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The AAPG/Datapages Combined Publications Database

CSPG Bulletin


Bulletin of Canadian Petroleum Geology
Vol. 38 (1990), No. 1. (March), Pages 180-180

C.S.P.G. 1990 Convention, "Basin Perspectives"

Automated Previous HitDataNext Hit Previous HitProcessingNext Hit for the Geological Atlas of the Western Canada Sedimentary Basin [Abstract]

Shetsen, I.1, Mossop, G.D.1


Atlas mapping is fundamentally based on a number of existing digital Previous HitdataNext Hit bases, both public and private. The most important of these are the provincial files for index and stratigraphic Previous HitdataNext Hit, and the Canstrat files for lithology. Integrated computer Previous HitprocessingNext Hit of these Previous HitdataNext Hit bases is designed to perform automatic distillation of raw geological Previous HitdataNext Hit into map input information. In geological investigations, this Previous HitbasicNext Hit task is routinely undertaken manually by a geologist. However, given the size of the Atlas project, the vast volume of Previous HitdataNext Hit (~ 200,000 wells), the disparity of provincial Previous HitdataNext Hit bases, and the degree of redundancy and inconsistency in the Previous HitdataNext Hit, manual evaluation and filtering of the well Previous HitdataNext Hit would require commitment of time and effort far exceeding the available resources. Consequently, a series of programs has been developed for the purpose of automating as many steps of the preliminary Previous HitdataNext Hit assessment as possible. These programs comprise an electronic Previous HitdataNext Hit Previous HitprocessingNext Hit system that transforms the raw Previous HitdataNext Hit into first-cut map input, practically without human interaction. The geologist is requested only to supply a few parameters at the programs' initiation.

The core of the system is made up of about 50 procedures that integrate, filter and organize the Previous HitdataNext Hit for further Previous HitprocessingNext Hit. They perform an integrity check, eliminate redundant and unusable Previous HitdataNext Hit, correct errors, evaluate and merge revised (cloned) wells, identify stratigraphic synonyms, and build Previous HitdataNext Hit structures.

The filtered raw Previous HitdataNext Hit may be directed into one of three streams:

  1. Selection of an optimized set of control wells (Atlas Previous HitdataNext Hit base).
  2. Selection of an optimized set of control picks (Atlas standard set).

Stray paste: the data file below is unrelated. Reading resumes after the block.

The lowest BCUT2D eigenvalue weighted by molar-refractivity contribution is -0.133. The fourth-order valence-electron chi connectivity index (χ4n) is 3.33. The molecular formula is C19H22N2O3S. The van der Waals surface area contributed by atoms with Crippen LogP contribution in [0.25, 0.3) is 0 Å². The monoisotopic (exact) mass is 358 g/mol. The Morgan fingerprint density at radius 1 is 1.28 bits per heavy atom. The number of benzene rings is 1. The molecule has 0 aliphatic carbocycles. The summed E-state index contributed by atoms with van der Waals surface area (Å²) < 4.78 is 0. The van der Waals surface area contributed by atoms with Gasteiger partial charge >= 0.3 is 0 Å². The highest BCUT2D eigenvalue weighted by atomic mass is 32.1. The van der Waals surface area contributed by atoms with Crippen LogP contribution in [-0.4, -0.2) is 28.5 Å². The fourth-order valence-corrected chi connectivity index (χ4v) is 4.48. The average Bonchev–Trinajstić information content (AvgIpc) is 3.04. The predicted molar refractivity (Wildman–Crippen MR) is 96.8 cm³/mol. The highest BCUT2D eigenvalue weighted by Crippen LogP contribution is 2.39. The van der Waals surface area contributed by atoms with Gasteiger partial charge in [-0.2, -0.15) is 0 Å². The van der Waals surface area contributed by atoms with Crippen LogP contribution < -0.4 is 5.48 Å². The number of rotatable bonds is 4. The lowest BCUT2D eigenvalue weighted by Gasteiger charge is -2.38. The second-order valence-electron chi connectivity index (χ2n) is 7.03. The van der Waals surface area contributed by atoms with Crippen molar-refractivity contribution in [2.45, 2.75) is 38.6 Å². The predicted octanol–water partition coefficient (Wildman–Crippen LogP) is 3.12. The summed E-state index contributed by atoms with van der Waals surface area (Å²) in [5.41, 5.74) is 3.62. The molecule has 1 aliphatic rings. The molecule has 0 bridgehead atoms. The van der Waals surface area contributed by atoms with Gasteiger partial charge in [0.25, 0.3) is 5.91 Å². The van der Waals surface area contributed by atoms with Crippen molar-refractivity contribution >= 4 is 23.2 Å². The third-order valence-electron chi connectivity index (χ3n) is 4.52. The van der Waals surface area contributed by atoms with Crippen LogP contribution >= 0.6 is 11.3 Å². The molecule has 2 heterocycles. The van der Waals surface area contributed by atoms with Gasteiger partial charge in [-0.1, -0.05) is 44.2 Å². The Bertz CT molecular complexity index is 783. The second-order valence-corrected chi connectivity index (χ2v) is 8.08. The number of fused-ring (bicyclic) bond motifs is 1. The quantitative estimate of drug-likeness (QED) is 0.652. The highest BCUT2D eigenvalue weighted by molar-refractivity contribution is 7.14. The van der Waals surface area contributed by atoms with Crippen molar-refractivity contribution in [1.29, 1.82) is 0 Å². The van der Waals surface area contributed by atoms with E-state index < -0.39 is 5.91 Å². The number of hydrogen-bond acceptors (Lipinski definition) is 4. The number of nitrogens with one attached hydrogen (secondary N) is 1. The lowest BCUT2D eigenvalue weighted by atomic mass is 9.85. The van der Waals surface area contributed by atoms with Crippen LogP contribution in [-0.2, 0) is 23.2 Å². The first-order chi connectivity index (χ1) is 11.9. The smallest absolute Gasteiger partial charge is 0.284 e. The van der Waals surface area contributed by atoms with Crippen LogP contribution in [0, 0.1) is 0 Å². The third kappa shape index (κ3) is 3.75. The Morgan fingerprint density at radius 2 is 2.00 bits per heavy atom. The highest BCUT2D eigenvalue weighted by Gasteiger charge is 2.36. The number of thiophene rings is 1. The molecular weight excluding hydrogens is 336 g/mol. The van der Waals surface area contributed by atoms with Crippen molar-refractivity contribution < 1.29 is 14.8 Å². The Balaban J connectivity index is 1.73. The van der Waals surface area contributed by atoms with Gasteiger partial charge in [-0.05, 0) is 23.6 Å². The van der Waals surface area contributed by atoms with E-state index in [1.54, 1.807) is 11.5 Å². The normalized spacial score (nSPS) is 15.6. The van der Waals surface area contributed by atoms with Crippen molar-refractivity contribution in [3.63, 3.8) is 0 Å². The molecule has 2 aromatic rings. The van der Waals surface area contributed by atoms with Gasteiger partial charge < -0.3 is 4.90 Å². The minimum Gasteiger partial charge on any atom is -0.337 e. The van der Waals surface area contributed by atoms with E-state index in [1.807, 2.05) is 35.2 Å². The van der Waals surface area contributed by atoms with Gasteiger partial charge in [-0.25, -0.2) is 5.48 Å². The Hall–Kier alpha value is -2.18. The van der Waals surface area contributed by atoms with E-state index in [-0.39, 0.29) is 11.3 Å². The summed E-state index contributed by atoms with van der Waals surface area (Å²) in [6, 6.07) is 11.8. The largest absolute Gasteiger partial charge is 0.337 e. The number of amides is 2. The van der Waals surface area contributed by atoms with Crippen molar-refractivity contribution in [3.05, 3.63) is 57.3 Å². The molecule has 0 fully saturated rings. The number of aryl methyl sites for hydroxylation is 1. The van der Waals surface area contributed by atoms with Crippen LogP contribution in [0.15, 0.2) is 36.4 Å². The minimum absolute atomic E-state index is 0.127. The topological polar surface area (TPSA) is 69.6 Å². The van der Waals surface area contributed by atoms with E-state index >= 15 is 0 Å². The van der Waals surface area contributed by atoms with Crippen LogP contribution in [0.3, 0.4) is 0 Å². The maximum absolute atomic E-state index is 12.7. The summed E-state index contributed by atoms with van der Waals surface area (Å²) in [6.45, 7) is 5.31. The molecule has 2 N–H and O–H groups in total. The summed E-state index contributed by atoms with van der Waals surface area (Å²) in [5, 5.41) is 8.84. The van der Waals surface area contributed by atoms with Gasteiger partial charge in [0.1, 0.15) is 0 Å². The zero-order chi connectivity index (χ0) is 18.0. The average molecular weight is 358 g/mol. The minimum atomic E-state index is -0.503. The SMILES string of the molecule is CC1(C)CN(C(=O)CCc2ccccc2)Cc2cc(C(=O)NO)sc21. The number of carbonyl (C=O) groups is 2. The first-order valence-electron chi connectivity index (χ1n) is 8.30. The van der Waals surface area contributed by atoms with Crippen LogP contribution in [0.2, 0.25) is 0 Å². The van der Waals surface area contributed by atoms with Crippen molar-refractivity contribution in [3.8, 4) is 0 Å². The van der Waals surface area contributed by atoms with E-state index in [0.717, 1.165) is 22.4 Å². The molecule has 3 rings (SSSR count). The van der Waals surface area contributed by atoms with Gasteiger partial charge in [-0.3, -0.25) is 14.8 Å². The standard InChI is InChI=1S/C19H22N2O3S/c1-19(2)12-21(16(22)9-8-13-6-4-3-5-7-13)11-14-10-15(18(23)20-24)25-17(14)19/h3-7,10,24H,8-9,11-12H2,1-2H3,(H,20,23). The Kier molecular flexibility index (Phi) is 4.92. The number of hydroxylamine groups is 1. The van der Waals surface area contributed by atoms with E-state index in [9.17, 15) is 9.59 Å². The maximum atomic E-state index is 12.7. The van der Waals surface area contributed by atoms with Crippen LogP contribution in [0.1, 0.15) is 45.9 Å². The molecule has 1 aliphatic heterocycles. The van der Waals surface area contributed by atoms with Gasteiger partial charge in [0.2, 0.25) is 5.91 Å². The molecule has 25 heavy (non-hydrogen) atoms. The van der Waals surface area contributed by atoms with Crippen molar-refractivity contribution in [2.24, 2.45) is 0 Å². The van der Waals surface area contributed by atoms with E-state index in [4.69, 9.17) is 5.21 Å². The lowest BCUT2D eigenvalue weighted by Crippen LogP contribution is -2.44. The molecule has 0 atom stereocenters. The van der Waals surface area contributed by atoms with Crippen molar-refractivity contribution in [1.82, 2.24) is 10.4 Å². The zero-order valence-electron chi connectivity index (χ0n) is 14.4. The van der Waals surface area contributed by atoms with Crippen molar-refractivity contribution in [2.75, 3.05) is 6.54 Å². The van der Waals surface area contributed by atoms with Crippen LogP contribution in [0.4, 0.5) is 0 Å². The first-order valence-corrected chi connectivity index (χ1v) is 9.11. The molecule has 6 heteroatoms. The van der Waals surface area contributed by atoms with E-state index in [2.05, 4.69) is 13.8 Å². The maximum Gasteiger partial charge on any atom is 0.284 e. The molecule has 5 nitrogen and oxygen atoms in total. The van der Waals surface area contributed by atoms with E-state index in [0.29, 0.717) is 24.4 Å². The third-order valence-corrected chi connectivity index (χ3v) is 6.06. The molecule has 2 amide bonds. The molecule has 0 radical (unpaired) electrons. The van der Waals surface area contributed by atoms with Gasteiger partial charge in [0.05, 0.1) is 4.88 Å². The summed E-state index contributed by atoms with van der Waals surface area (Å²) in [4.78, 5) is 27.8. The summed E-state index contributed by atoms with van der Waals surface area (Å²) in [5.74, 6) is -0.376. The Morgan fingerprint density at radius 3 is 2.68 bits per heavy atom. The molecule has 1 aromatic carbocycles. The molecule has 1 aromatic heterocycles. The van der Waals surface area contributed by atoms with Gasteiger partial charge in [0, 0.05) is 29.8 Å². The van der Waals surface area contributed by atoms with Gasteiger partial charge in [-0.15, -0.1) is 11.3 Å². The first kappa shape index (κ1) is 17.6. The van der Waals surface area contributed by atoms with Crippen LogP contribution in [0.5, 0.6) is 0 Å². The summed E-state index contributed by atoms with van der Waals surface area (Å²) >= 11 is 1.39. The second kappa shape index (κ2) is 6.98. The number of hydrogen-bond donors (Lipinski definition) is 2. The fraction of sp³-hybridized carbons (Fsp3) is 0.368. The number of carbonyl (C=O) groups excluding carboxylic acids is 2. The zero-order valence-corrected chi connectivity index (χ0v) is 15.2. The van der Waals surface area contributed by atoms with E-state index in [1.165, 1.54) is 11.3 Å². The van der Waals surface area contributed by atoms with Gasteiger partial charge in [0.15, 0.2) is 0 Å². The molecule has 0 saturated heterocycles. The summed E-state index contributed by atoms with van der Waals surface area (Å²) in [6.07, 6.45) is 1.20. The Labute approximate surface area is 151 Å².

3. Generation of map input from the entire bank of clean Previous HitdataNext Hit.

The Previous HitdataNext Hit derived by options (1) and (2) can be used directly for the generation of map input, or can be dispatched to a set of programs that evaluate Previous HitdataNext Hit conformity and variability through neighbourhood cross-reference and surface modelling. Reports on missing or potentially erroneous Previous HitdataNext Hit also can be produced. Feedback to the system (geologists' corrections) is assessed in the same way. Analysis and hierarchical classification of Previous HitsequenceNext Hit types within a specified stratigraphic slice is yet another option offered by the system, for both the raw and derived Previous HitdataNext Hit.

To perform the above tasks, the system requires some built-in analytical and pattern recognition capacities. When the program attempts to eliminate an inconsistency in the pick Previous HitsequenceNext Hit, or to isolate stratigraphic synonyms, it must make a decision that requires some understanding of stratigraphic relationships. Yet the diversity and complexity of the regional stratigraphy precludes the usage of reference tables as the system's guide. Thus, the programs extract the stratigraphic knowledge directly from the Previous HitdataNext Hit, by examining and storing the adjacency relations between picks, and using the stored information, together with a few optimization algorithms and heuristic rules, to arrive at geologically sensible decisions. It should be emphasized that although most of the post-selection Previous HitprocessingNext Hit concentrates on the 10,000 Atlas control wells, the system undertakes continuous evaluation of each well in the context of its neighbourhood (host township). This allows for properly assessed supplemental Previous HitdataTop to be brought to bear on the mapping, and minimizes the loss of information induced by selection.

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1 Alberta Geological Survey, Edmonton T6H 5X2

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